ly be less than four tons per capita.
The horrors of the inquisition appear
to have been revived in police circles of
San Francisco. Recently the dismem
bered trunk of a murdered man was
found in the street. Suspicion led the
officers cf the law to the home of an
Italian who fled at their approach. His
wife was arrested and the attempts
made to force a confession from her in
volved torture the most cruel and in
human imaginable. She was temporar
ily deprived of her infant and thrust
into the autopsy room at the morgue,
where lay the mangled remains of the
murdered man. She refused to look at
the body, threw herself on the floor and
became hysterical. Then the blood
stained cleaver with which the crime
was committed and the blood stained
blanket and shawl in which the dis
membered trunk was wrapped were
suddenly produced, with the result al
most of driving the terror stricken wo
man insane. Of course all this was done
without any warrant of law and yet the
perpetrators will be allowed to go un
punished and perhaps unrebuked. And
we call ourselves a Christian people.
Kredonia is big enough to support a
f 1.600 soda fountain with two cash reg
One Wabaunsee county school has
four pupils. The truancy oflicer is evi
dent'y on a vacation.
A 6-year-old Effingham girl has six
fillines in her teeth already. Is the hu
man race deteriorating?
Ottawa citizens are great tourists.
One them driving down the streets
of Nice, France, recently, observed two
Ottawa ladies. Like it was an every
day matter he simply tipped his hat
and drove on.
The first tramps bound for the har
vest field of western Kansas appeared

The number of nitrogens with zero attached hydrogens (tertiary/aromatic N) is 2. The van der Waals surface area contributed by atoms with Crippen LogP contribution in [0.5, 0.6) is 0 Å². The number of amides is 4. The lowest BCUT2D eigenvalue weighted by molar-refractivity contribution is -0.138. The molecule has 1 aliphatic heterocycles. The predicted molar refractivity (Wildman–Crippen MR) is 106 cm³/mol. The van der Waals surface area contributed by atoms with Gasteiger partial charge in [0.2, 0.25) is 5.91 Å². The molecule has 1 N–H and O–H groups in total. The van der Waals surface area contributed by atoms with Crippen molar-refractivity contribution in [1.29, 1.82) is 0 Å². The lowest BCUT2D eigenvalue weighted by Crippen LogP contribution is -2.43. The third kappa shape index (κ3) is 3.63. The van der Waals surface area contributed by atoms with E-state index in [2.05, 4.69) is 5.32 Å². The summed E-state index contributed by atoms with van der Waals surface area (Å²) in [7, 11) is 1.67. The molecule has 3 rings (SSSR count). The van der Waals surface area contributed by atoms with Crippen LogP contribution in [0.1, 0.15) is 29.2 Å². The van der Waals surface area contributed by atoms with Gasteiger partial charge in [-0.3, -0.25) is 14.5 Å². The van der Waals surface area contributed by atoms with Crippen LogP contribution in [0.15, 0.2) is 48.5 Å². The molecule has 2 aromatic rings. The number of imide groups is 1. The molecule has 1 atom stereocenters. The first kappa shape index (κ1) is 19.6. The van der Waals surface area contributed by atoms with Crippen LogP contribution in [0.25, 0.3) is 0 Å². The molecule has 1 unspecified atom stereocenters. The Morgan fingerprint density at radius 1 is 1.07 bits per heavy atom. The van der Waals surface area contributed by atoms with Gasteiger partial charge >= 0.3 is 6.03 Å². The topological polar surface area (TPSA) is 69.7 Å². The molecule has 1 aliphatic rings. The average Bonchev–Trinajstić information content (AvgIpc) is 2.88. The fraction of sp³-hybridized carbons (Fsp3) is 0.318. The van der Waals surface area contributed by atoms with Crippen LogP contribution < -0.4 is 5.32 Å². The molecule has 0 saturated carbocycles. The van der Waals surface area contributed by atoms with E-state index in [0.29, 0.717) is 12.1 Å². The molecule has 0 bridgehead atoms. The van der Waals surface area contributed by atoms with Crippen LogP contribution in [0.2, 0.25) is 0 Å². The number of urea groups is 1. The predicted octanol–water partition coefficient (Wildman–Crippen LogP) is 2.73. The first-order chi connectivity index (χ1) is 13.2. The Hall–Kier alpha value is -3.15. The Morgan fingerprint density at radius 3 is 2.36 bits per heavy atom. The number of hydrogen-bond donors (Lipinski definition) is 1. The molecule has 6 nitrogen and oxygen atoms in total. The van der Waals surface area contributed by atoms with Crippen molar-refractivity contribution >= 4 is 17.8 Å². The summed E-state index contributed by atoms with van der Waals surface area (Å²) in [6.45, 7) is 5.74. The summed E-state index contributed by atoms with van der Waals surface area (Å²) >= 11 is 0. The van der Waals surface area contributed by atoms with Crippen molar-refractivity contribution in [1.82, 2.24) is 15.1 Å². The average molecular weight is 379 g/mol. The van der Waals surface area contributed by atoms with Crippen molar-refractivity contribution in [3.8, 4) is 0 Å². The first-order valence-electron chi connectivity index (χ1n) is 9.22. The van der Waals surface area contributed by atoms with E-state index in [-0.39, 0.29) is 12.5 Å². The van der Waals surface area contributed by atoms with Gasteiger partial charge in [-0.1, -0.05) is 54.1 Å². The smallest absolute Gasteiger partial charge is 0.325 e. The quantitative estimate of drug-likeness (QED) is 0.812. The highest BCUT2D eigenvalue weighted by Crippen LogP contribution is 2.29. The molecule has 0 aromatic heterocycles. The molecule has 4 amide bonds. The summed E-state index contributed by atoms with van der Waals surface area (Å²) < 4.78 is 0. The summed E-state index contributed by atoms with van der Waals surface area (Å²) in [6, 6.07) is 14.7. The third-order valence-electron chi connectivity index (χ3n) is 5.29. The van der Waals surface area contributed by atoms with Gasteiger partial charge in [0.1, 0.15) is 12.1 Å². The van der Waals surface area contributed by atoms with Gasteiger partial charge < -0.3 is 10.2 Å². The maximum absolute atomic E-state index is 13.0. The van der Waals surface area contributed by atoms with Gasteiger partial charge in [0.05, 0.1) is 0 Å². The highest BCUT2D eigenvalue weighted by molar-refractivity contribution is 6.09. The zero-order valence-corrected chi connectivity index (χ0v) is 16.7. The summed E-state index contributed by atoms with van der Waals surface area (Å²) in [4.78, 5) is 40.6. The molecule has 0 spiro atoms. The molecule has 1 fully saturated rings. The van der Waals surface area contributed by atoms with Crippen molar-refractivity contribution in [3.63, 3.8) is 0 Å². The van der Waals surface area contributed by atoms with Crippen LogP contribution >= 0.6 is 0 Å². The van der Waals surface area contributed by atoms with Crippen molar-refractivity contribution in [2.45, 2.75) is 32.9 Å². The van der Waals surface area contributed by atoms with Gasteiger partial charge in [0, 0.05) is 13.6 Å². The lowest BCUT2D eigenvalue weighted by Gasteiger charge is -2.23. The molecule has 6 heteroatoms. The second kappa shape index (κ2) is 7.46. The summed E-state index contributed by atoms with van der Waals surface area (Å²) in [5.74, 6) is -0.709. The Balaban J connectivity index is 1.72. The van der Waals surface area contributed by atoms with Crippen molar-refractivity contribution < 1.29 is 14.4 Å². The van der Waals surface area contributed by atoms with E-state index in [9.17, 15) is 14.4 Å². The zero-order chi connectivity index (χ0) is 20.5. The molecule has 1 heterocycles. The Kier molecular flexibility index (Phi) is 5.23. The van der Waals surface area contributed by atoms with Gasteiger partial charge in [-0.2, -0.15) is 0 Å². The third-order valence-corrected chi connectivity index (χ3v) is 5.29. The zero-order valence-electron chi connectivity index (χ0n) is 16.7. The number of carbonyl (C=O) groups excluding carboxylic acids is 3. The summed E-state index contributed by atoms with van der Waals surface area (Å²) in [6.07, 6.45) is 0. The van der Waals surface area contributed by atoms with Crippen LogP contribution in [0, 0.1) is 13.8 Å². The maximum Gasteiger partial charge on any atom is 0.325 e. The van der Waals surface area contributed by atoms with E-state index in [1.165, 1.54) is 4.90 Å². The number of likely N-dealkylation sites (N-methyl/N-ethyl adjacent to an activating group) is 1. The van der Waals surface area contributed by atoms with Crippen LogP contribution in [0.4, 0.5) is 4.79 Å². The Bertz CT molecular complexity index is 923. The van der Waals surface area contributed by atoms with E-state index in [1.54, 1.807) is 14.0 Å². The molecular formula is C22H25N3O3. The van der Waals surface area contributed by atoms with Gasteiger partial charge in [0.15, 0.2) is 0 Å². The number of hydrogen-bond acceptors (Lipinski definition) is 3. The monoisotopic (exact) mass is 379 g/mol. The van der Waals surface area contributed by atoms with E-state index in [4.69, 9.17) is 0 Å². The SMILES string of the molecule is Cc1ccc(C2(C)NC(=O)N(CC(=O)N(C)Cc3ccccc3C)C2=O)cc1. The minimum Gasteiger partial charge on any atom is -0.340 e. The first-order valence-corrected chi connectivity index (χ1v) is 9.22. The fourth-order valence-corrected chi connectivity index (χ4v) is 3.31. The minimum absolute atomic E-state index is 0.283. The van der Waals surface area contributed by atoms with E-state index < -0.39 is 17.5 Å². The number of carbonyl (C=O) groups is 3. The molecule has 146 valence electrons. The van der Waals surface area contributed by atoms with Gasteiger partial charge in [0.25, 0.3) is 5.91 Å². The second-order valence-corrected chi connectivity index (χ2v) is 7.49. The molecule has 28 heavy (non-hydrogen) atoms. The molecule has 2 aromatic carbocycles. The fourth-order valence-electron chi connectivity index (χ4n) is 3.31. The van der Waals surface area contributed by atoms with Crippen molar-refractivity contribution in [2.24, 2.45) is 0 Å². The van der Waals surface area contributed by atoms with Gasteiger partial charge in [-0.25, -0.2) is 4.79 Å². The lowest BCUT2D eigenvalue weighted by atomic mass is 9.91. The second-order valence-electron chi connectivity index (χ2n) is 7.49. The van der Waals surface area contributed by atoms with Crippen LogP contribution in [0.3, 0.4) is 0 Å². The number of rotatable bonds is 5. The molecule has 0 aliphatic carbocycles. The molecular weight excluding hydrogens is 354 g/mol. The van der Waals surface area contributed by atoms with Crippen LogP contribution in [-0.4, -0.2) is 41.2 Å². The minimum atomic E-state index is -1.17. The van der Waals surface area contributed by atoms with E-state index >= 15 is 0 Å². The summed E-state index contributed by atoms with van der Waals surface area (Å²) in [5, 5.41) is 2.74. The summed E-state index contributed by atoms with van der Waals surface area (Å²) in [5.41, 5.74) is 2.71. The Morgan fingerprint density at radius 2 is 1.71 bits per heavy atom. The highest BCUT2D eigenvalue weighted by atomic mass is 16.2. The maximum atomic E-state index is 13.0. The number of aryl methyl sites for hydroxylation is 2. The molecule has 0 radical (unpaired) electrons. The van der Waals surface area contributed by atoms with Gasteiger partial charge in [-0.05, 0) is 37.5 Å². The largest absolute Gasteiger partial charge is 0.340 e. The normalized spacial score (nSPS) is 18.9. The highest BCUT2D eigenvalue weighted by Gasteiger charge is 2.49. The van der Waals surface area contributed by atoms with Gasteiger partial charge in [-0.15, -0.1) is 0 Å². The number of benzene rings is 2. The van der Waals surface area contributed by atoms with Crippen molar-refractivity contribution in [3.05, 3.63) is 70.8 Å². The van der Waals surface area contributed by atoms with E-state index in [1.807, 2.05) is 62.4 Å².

at Fort Scott this week.
Horton's new mayor will probably
keep cool over the prohibition fight as
he is in the ice business.
A Burlingame carpenter who was de
feated for an office at the recent city
election is still sawing wood.
Several of the Emporia girls in high
life are attending the cooking school
learning the science of preparing codfish
balls and onions.
Cottonwood Falls is the musical cen
ter of Kansas. A carload of their en
thusiasts blew in to Topeka to hear
The evil influence of a bowling alley
is causing a tremendous fuss at High
land. In Topeka the issue is "bowling"
in the alley or any old place.
A stiletto has been found on the
Spanish trail at Leavenworth. The
chances are that it is one lost during
the campaign on Mayor Anthony.
A new chief of police has been ap
pointed for Topeka and the last seen of
F. M. Stahl was his disappearance in
the hay mow, pulling the ladder after
Mr. Summers, of Effingham, says
jackfrost didn't visit his peach trees,
as they are full of blooms. Why should
they freeze with perpetual summer
State Treasurer Kelly denies that he
is paying Gleed, Ware & Gleed in the
oil refinery case. For once Mr. Kelly's
assertions will be believed by the state
Where formerly there was a saloon
at Alma, now exists the postofflee. It
must be pretty hard for some of the
boys when asking for stamps not to ut
ter softly, "Give me a whisky sour."
Here in Topeka the "is-lt-hot-enough-for-you"
man of Sunday has subsided.
District school No. 3. Mitchell county,
closed with eclat, speaking and pumpkin
Lindsborg- has burglars that will take
any old thing, from a pair of shoes to a
The Goodland Republic is to install a
type setting machine. Another nail in the
coffin of the tramp printer.